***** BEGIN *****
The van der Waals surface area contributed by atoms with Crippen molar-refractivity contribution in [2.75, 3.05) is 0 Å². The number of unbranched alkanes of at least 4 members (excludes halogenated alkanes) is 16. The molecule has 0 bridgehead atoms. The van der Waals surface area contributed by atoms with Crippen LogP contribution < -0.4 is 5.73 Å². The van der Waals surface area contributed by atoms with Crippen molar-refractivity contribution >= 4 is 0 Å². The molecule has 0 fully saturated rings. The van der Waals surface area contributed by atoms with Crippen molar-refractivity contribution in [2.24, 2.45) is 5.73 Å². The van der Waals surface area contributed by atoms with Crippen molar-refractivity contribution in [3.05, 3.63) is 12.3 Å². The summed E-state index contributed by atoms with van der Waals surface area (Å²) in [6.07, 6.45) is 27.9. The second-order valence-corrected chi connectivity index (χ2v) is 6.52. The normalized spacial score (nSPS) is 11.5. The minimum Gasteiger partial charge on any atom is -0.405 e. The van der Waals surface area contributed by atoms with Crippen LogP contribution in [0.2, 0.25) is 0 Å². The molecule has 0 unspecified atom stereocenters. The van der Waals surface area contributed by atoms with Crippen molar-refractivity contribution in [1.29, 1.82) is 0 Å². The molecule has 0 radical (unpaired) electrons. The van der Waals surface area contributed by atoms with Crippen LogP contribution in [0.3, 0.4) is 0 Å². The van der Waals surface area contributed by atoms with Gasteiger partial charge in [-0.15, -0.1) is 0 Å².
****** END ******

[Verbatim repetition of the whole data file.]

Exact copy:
The van der Waals surface area contributed by atoms with Crippen molar-refractivity contribution in [2.75, 3.05) is 0 Å². The number of unbranched alkanes of at least 4 members (excludes halogenated alkanes) is 16. The molecule has 0 bridgehead atoms. The van der Waals surface area contributed by atoms with Crippen LogP contribution < -0.4 is 5.73 Å². The van der Waals surface area contributed by atoms with Crippen molar-refractivity contribution >= 4 is 0 Å². The molecule has 0 fully saturated rings. The van der Waals surface area contributed by atoms with Crippen molar-refractivity contribution in [2.24, 2.45) is 5.73 Å². The van der Waals surface area contributed by atoms with Crippen molar-refractivity contribution in [3.05, 3.63) is 12.3 Å². The summed E-state index contributed by atoms with van der Waals surface area (Å²) in [6.07, 6.45) is 27.9. The second-order valence-corrected chi connectivity index (χ2v) is 6.52. The normalized spacial score (nSPS) is 11.5. The minimum Gasteiger partial charge on any atom is -0.405 e. The van der Waals surface area contributed by atoms with Crippen LogP contribution in [0.2, 0.25) is 0 Å². The molecule has 0 unspecified atom stereocenters. The van der Waals surface area contributed by atoms with Crippen molar-refractivity contribution in [1.29, 1.82) is 0 Å². The molecule has 0 radical (unpaired) electrons. The van der Waals surface area contributed by atoms with Crippen LogP contribution in [0.3, 0.4) is 0 Å². The van der Waals surface area contributed by atoms with Gasteiger partial charge in [-0.15, -0.1) is 0 Å².